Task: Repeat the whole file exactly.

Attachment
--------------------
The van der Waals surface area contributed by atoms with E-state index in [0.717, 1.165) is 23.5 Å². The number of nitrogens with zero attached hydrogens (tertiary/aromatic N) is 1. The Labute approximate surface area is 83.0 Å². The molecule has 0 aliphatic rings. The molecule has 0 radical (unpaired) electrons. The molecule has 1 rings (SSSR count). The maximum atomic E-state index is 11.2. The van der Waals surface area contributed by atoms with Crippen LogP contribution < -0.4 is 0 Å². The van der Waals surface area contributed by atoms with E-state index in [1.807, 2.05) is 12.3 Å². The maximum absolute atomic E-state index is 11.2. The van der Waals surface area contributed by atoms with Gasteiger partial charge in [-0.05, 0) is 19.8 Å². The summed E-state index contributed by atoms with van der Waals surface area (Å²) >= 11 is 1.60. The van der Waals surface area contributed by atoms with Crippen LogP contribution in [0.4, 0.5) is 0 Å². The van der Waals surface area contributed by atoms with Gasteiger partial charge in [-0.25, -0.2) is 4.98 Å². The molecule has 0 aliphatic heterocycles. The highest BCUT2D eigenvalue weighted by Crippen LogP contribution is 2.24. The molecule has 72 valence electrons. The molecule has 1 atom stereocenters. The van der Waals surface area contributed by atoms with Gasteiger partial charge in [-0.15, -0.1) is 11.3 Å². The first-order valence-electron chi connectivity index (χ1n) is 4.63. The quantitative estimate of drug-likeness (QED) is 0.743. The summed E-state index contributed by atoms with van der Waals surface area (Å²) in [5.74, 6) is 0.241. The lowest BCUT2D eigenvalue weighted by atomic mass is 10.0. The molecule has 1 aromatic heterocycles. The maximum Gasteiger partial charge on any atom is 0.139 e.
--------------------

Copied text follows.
The van der Waals surface area contributed by atoms with E-state index in [0.717, 1.165) is 23.5 Å². The number of nitrogens with zero attached hydrogens (tertiary/aromatic N) is 1. The Labute approximate surface area is 83.0 Å². The molecule has 0 aliphatic rings. The molecule has 0 radical (unpaired) electrons. The molecule has 1 rings (SSSR count). The maximum atomic E-state index is 11.2. The van der Waals surface area contributed by atoms with Crippen LogP contribution < -0.4 is 0 Å². The van der Waals surface area contributed by atoms with E-state index in [1.807, 2.05) is 12.3 Å². The maximum absolute atomic E-state index is 11.2. The van der Waals surface area contributed by atoms with Gasteiger partial charge in [-0.05, 0) is 19.8 Å². The summed E-state index contributed by atoms with van der Waals surface area (Å²) >= 11 is 1.60. The van der Waals surface area contributed by atoms with Crippen LogP contribution in [0.4, 0.5) is 0 Å². The van der Waals surface area contributed by atoms with Gasteiger partial charge in [-0.25, -0.2) is 4.98 Å². The molecule has 0 aliphatic heterocycles. The highest BCUT2D eigenvalue weighted by Crippen LogP contribution is 2.24. The molecule has 72 valence electrons. The molecule has 1 atom stereocenters. The van der Waals surface area contributed by atoms with Gasteiger partial charge in [-0.15, -0.1) is 11.3 Å². The first-order valence-electron chi connectivity index (χ1n) is 4.63. The quantitative estimate of drug-likeness (QED) is 0.743. The summed E-state index contributed by atoms with van der Waals surface area (Å²) in [5.74, 6) is 0.241. The lowest BCUT2D eigenvalue weighted by atomic mass is 10.0. The molecule has 1 aromatic heterocycles. The maximum Gasteiger partial charge on any atom is 0.139 e.